Edited By Jasmin Herrmann, Moritz Ingwersen, Björn Sonnenberg-Schrank and Olga Ludmila Tarapata
The collected volume brings together leading scholars from a broad range of disciplines in the humanities to interrogate the productivity of style as an element of cultural expression and a parameter of cultural analysis. Despite its ubiquity in examinations of artistic singularity or postulations of epochal patterns, style remains a notoriously elusive concept. Suspicious of monolithic definitions, the contributions assembled in this volume address style from a multiplicity of methodological and conceptual angles, drawing from fields that include literary studies, film and media studies, post-structuralist philosophy, philosophy of science, and American cultural studies.
18 Objective: Objective, Burma!
l’explosion dans le lumineux
- Gilles Deleuze, Le Pli
Abstract: In Luminous Philosophy Hanjo Berressem contends that light and illumination beam through Gilles Deleuze’s writings. Whether on Spinoza, the Stoics, Leibniz, Hume, Bergson or, no less, on Francis Bacon or cinema, they deal with how events are born from the dark shadows of chaos. In homage to Berressem, ardent student of popular culture and meticulous reader of Deleuze, this essay studies luminosity and chiaroscuro in Objective, Burma! (d. Raoul Walsh, 1945), a once-controversial, now-forgotten war film that director of photography James Wong Howe turns into an event: a reflection on the virtue of war, to be sure, but especially on illumination, destiny and darkness.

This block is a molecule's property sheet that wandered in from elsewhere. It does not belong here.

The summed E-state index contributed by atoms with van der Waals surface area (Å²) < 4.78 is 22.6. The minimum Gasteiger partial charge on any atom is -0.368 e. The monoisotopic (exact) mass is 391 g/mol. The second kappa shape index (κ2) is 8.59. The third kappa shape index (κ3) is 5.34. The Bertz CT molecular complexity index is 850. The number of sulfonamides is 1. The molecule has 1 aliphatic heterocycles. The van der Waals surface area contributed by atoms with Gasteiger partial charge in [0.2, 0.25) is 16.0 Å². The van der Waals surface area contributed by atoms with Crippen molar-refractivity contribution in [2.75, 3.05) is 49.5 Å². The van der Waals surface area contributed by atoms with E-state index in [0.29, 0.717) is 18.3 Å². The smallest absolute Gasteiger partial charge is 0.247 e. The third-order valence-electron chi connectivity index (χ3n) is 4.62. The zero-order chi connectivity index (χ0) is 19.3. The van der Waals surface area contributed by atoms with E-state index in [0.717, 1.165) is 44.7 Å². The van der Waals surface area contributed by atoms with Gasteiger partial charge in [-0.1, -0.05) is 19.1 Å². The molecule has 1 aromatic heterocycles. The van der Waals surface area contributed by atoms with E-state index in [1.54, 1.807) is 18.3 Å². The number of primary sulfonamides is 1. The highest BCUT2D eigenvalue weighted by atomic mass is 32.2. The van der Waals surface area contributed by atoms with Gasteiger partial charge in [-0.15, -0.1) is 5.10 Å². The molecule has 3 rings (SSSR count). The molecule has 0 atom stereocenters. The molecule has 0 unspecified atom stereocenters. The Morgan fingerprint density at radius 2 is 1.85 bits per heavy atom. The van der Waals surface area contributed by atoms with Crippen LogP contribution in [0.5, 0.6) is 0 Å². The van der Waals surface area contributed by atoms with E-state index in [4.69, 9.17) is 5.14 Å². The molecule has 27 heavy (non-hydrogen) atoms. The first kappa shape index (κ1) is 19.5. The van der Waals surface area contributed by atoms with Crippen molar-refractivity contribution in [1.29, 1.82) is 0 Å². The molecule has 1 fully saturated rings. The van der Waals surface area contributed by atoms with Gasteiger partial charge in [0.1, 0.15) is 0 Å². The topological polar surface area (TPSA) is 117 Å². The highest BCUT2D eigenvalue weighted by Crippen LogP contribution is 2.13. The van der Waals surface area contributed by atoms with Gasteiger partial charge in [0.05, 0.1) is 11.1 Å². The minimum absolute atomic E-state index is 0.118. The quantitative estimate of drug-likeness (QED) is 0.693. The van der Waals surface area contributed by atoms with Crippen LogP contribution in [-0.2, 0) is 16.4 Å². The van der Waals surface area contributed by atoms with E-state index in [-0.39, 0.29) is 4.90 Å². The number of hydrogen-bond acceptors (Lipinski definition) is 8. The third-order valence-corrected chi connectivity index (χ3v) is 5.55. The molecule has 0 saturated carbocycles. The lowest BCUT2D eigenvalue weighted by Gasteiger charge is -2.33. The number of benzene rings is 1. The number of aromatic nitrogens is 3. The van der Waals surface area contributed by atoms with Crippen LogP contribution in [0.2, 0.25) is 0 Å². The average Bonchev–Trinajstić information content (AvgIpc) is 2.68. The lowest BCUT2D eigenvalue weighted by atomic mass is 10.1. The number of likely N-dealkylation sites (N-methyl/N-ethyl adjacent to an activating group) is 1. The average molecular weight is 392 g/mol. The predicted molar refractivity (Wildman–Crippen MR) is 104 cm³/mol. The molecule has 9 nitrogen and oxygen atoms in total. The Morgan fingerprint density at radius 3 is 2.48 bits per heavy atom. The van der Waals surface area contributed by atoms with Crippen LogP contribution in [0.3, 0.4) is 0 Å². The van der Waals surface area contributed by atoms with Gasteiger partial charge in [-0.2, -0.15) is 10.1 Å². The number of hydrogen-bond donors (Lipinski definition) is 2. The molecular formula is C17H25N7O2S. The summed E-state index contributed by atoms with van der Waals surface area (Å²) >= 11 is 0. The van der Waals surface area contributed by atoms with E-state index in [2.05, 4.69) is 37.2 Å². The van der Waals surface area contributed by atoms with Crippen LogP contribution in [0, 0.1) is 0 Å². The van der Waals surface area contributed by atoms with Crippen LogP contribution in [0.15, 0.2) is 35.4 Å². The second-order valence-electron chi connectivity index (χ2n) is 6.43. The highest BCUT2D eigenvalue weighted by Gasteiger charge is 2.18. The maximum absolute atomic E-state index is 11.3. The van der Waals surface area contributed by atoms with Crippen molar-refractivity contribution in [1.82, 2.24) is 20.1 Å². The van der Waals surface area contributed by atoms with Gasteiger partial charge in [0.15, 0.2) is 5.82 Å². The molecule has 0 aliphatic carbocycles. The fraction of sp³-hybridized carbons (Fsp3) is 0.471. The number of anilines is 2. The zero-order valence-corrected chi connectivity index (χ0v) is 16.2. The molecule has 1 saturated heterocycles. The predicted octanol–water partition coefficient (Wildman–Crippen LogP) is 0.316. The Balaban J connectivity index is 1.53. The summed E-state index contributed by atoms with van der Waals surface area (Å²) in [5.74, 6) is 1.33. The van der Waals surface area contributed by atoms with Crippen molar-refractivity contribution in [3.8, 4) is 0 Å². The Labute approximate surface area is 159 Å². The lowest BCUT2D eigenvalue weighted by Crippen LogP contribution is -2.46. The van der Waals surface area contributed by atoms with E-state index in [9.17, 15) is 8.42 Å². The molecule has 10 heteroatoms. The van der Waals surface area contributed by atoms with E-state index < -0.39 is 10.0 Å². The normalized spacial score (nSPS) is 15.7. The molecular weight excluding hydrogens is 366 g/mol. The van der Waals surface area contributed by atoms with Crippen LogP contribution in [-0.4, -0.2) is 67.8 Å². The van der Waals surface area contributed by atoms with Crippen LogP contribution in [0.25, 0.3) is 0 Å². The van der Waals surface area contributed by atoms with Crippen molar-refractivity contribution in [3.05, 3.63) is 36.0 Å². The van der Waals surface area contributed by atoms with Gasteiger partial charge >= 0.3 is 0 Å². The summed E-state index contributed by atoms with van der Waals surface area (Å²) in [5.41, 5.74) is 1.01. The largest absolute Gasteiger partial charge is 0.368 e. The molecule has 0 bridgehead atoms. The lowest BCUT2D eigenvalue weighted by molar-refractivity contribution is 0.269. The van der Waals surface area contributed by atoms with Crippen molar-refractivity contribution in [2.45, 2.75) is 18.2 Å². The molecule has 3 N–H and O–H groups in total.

Keywords: chiaroscuro; illumination; luminosity; cartography
In his forthcoming Luminous Philosophy, Hanjo Berressem shows how Gilles Deleuze thinks with light and shadow. His reflections on Bergson, Spinoza, Hume and others, he notes, are pieces of reasoned illumination. Driven by poetic furor, their style or manner is the mettle of their matter. The great philosophers, whom Deleuze qualifies as creators and poets, enlighten darkly. Born of chiaroscuro, their concepts are pure events, screened “‘surfaces or absolute volumes’” perceived in darkness (Deleuze cites Raymond Ruyer on how surface or absolute volumes are “real beings” in Philosophie 26, here and elsewhere my translation). Born in the “depthless shadows” of chaos, filtered and sifted, their concepts swim in a “fuscum subnigrum” in whose dark mass a gamut of colors endlessly swirls...
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